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Society and the Healthy Homosexual
By George Weinberg
St. Martin's PressCopyright © 1972 George Weinberg
All rights reserved.
I would never consider a patient healthy unless he had overcome his prejudice against homosexuality. Of course if the person is himself homosexual, the prejudice he holds is barring the way to easy expression of his own desires. But even if he is heterosexual, his repugnance at homosexuality is certain to be harmful to him. In my experience, such a prejudice is more rife among heterosexual men than among heterosexual women.
The person who belittles homosexuals with evident enjoyment is at the very least telling me that he wants to establish his own sense of importance through contrast with other people — a tenuous business. He says with revulsion that someone he knows is "a faggot," or he lowers his voice when describing a sexual advance that a man once made to him.
Do you know how certain female impersonation clubs survive? Nonhomosexual men, who want to convince themselves and their wives or girl friends of their masculinity, throng them.
They sit at ringside — or pay one of the transvestites to come over and sit with them. They pinch the lesbians and ask jocularly, "Are you a boy or a girl?" Some of them chew fat cigars. When the stage show begins and the drag queens come out, they whistle. The lion is allowing the lamb to live and bleat.
At three o'clock in the morning our so-called head of the household says raucously, "Check please!" and overtips the waitress. On the stairway he puts his arm around his woman's waist. He is assuring her by his firm hold that he is with her, that the time has come when he is to take her away from this sordid atmosphere.
On the street he mutters something to the effect that the people below are sick and "really sad." He finds a cab immediately, since the customers in such places are known to be showoffs with money, and a line of cabs is waiting for people like him. In the cab he smooches with his woman and they feel like a normal couple.
This is the identity that the patient who slurs homosexuality assumes in my mind while he is talking. He is bracing himself and trying to bolster his relationship by presenting it against a contrast. But in so doing, he is increasing his fear of sordidness — and heightening his fear of witnessing human variety.
Moreover, he is inhibiting himself. He is depriving himself not of homosexual experiences, which he truthfully does not want, but of all else that he connects with homosexuality. For instance, he makes it impossible to have friends who are homosexual, and thus loses the possible benefit of a viewpoint that would have widened his. And if he regards even so natural an attitude as passivity as homosexual, he has sentenced himself to renouncing receptivity as an attitude for himself.
This last is a very severe loss. A fellow looked at a reproduction of Michelangelo's painting of Adam on the wall of my office, and turning away, told me he hated it.
"Why?" I asked.
"He's too passive. He's not doing anything."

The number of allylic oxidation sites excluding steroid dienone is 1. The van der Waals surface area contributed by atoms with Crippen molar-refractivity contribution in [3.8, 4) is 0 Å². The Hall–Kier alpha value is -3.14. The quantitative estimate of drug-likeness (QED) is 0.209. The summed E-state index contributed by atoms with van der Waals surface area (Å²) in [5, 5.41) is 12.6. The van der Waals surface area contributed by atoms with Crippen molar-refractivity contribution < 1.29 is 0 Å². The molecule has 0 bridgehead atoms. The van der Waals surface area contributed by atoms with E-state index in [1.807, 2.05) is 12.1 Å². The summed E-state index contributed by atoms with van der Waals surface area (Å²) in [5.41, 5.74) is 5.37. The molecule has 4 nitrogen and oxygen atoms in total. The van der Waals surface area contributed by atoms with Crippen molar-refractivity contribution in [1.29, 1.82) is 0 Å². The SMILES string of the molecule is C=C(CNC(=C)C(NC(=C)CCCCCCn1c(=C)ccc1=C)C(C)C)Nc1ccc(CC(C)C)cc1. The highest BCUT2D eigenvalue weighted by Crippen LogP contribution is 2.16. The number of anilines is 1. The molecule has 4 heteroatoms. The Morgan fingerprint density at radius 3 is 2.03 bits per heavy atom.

"Well, he was just created, seconds ago. He's got a good excuse," I said.
"That doesn't matter," he said bluntly, and he turned away in disgust from perhaps the finest nude ever drawn, sickened because the character was delicate and lolling, doing nothing more than absorbing experience.
Most men who loathe homosexuals have a deathly fear of abandonment in the direction of passivity. The surrender of control signifies to them a loss of masculinity, and their demand for control produces narrowness. To condemn passivity is like condemning your eyeballs. We need passivity to see, to discover, to learn.
The person I am describing usually feels under tremendous pressure to be the aggressor in sex, and he expects conformity and passivity on the part of his woman. He is easily undone when he does not find it. He inflicts ludicrous role-expectations on his children. In some cases the fear of being in any way womanish has so invaded the crannies of the person's mind that it affects his attitudes toward the use of color in his home and in his clothing. He has almost defined himself out of existence by the very contrast he is fighting so hard to establish.
If a son is homosexual, he goes berserk. To reassure himself that he himself has not also succumbed, and is still tough, he might take a punch at the boy. "That fellow is never coming into this house again!" he shouts at his wife, his eyes popping, after the boy has stormed out. It seems unmanning to him to have given birth to an unmanly son.
I am describing a clear-cut but prevalent form of phobia. It has not been identified as such by the experts because the sufferer's viewpoint jibes with most experts' opinions that homosexuals are disturbed. If we liken homosexuality to an illness, the father's distress looks reasonable. We expect despair and hair-pulling when someone close to us is desperately ill. But why his assault? One does not assault someone merely because he is ill. One assaults him because one is mortally afraid of him.
What causes homophobia — the dread of being in close quarters with homosexuals — and in the case of homosexuals themselves, self-loathing? Volumes have been written — by psychologists, sexologists, anthropologists, sociologists, and physiologists — on homosexuality, its origins and its development. This is because in most western civilizations, homosexuality is itself considered a problem; our unwarranted distress over homosexuality is not classified as a problem because it is still a majority point of view. Homophobia is still part of the conventional American attitude.